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Jobless Black Men More Prone to Depression


According to new study reported on by the Health Behavior News Service, jobless African-American men appear to be at a greater risk of suffering from depression. While the issue of unemployment offers at least one possible reason for why symptoms of depression may be experienced, more puzzling is the fact that African-American men who were making more than $80,000 were still at a higher risk for depression.

In order to come to their conclusions, Darrell Hudson, Ph.D., and his fellow researchers carefully screened the data provided by the National Survey of American Life. During their analysis, they took into account how much various factors like social class, income, education, wealth, employment and parental education related to depressive symptoms.

“After measuring depression in a very comprehensive way, the results were not very consistent. We need to figure out as a general public: Is there a cost associated with socioeconomic position or moving in an upward trajectory?” said Hudson.

For the purpose of this research, 3,570 African American men and women who experienced depressive episodes within the past year of their lives were studied. Men who made over $80,000 reported more symptoms of depression last year than those making less than $17,000. However, unemployed black men were more likely to report depression in the last year compared to employed men. Men who who completed some college or beyond were less likely to experience depressive symptoms than those who did not complete high school.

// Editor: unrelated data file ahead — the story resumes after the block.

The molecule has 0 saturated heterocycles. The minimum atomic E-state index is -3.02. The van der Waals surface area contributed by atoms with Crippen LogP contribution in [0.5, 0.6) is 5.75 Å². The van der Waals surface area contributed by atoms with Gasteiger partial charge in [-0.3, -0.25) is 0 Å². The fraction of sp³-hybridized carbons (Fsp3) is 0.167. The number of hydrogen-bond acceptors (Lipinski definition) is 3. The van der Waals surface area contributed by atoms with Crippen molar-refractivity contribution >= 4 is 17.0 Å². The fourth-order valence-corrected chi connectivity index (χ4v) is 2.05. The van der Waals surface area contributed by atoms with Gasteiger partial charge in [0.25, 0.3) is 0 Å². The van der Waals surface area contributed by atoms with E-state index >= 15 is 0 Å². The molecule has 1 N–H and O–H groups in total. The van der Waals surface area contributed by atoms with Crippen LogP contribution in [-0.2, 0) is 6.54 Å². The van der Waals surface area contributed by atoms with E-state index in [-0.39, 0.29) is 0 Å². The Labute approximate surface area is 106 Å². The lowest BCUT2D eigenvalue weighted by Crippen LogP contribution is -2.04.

Women on the other hand, appeared to not suffer the same rates of depression. Females who earned between $45,000 and $79,999 were less likely to report symptoms of depression than those with the least income.

This study appeared in the journal Social Psychiatry and Psychiatry Epidemiology.

“One thing could be going on with African-American men with greater incomes: the more likely they are to work in integrated settings, the more likely to be exposed to racial discrimination,” Hudson said. “Racial discrimination can undermine some of the positive effects of socioeconomic position like the increased benefits of health and feeling better.”

“African-Americans with greater socioeconomic resources are farther away from their social support network, both physically and socially.”

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